By AMY STOCKWELL
Today, in this country, not every child can expect the same standard of education.
Students living in disadvantaged areas are up to three years behind kids of the same age who live in wealthy areas. By their third year of school, almost 90 per cent of children from the poorest Australian homes are below-average readers. Only half of kids with a disability are expected to complete their schooling. One in seven 15 year olds do not have basic reading skills. And every year, 40,000 kids are dropping out of school without going on to work or training.
How is this possible? In a country that over the past decade has benefited from a financial boom and largely avoided the global bust, why are so many kids ending up with so little?
And why does it not boil the blood of every Australian adult that the once clever country is a cruel country for so many kids?
In February 2012, the Review of Funding for Schooling chaired by David Gonski (the Gonski Review) found that Australia is investing far too little in schools and too many students are missing out on the resources they need – and the education they deserve.
The Gonski Review recommended an urgent shift to a funding system that better meets the needs of students. The new funding formula proposed by Gonski is quite straightforward. Schools should be funded on a per student basis, plus extra money to take into account factors like socio-economic background, whether the student lives somewhere remote, is indigenous or living with a disability.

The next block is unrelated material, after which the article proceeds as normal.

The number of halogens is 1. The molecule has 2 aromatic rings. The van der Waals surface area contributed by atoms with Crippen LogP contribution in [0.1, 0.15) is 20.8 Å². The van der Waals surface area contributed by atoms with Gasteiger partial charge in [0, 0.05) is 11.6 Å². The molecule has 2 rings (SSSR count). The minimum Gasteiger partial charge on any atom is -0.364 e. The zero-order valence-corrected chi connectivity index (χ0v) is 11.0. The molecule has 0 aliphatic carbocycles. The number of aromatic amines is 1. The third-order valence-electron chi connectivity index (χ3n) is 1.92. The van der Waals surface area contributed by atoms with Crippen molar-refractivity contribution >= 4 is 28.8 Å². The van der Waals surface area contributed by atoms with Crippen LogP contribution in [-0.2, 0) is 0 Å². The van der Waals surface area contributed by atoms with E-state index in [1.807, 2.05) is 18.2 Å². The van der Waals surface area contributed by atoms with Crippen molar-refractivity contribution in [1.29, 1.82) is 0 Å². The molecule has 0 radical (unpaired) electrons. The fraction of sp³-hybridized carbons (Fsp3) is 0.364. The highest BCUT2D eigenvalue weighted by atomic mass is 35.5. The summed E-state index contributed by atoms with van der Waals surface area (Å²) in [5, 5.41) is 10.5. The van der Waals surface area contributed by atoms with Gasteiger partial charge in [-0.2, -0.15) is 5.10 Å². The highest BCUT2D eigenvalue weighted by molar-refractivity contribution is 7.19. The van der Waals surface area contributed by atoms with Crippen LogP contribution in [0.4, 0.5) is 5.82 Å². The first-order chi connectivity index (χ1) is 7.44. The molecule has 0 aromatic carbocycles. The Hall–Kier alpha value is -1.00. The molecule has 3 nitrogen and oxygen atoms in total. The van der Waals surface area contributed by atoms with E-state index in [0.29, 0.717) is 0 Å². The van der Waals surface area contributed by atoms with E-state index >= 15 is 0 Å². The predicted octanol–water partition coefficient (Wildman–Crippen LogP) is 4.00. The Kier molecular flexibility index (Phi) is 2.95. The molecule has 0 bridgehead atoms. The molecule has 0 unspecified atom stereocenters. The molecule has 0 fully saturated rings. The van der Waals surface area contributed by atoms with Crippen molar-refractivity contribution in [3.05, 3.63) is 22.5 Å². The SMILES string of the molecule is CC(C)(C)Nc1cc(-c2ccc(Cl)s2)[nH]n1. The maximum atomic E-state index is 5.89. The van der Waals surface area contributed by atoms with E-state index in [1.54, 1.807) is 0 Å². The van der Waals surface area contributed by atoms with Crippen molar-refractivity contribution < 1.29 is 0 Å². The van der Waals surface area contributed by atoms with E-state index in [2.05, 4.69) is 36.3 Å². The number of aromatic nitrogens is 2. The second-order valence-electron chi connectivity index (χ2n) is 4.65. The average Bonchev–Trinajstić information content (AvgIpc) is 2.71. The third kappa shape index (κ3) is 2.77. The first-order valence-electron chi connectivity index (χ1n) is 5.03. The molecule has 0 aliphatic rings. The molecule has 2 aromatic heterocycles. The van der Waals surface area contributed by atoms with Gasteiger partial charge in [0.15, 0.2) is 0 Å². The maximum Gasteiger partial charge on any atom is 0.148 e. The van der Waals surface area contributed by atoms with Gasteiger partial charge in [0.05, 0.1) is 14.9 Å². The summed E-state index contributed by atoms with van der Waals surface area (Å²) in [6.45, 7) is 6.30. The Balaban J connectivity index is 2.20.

It’s a simple idea: more money per student for education. And more help for those who need it.
Based on this formula, Gonski recommended $5 billion should be injected into public and private schools every year.
What bang do you get for this buck? Smaller class sizes, more specialist teachers in literacy and numeracy, greater support for students with higher needs and additional classroom support for teachers. In short, close to an extra $500,000 for an average school every year.
Where does the money come from? At the moment, the majority of funding for government schools comes from the state governments (some state government money also goes to private schools). The majority of Federal Government funding goes directly to private schools.
Gonski proposes a rebalancing of this funding, with one third of all funds to come from the Federal Government. How the remaining two thirds is covered needs to be discussed and negotiated with the States.
Unsurprisingly, it is in this political space where things have come unstuck.
As it stands, the Federal Government supports the reforms proposed by the Gonski Review and has committed to finding the money to pay their increased share of school funding – but where that money will come from has not yet turned up in the Federal Budget.
The Federal Opposition has rejected the Gonski reforms as too expensive, claiming the current education funding arrangements are working well and should be extended.